Sydney is a doctoral candidate in Clinical Psychology at the University at Albany, SUNY. Her research currently focuses on the motivations for meat consumption and restriction, as well as the interplay between vegetarianism and eating disorders. Her past work includes identifying childhood companion animals as a precursor to animal product restriction in adulthood, dispelling common assumptions regarding the relationship between veganism and eating disorders, and validating common eating-related scales for a vegan population. Sydney has a particular interest in continuing empirical research in interventions aimed at decreasing suffering of small-bodied animals and applying clinical behavior change models to encourage veganism. Prior to her graduate training, Sydney worked at a farmed animal sanctuary and cooked professionally at a variety of vegan eateries throughout the tri-state area. She now spends her free time reading science fiction comic books with her wonderful rescue dog, Rabaroo.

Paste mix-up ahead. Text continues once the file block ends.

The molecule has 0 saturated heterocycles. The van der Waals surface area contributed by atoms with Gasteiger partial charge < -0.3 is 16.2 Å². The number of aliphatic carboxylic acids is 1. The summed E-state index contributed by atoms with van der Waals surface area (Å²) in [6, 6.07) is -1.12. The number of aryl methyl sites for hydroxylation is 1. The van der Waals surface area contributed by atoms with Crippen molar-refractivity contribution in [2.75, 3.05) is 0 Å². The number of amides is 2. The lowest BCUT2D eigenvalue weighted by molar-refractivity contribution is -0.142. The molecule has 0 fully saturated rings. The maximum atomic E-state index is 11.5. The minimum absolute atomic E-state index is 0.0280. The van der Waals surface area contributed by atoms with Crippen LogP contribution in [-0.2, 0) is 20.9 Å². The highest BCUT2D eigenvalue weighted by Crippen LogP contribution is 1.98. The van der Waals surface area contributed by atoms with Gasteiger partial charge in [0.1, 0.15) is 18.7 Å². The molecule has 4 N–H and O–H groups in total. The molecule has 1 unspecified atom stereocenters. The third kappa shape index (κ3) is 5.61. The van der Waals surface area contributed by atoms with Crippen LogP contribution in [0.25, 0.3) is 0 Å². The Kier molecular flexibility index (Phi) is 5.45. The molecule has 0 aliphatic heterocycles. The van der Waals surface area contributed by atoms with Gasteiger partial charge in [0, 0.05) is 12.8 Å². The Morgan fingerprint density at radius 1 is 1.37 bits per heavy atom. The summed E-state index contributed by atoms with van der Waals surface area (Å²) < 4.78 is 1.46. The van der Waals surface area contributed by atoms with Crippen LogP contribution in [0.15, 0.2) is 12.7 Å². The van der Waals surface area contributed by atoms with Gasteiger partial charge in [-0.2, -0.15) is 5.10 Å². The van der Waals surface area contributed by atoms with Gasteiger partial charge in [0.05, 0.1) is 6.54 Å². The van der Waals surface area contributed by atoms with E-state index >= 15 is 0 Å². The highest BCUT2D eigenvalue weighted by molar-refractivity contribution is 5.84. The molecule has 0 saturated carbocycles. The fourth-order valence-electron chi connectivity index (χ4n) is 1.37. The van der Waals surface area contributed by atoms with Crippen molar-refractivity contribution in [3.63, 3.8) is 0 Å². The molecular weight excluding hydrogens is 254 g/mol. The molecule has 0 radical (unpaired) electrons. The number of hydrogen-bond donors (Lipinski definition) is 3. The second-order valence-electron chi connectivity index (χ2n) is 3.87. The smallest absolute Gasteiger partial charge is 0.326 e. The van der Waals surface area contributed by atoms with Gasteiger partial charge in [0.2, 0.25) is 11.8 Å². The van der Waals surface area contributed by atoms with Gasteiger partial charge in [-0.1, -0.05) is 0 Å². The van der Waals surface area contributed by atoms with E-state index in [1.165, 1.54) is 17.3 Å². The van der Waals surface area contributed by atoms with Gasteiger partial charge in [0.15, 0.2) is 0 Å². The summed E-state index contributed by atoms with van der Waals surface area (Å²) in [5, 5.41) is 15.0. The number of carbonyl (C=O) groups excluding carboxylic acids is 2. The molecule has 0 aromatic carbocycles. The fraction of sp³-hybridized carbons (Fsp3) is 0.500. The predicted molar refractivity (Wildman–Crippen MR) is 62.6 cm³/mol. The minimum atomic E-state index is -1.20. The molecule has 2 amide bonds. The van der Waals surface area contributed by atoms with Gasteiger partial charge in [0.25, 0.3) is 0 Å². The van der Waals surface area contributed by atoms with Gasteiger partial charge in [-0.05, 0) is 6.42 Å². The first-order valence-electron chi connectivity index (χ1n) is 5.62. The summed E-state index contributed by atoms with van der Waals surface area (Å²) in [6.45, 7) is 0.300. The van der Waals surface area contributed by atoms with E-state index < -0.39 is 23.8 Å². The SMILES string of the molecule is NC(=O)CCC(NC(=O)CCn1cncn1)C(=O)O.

"The Moralization of Food Choice in Vegetarians"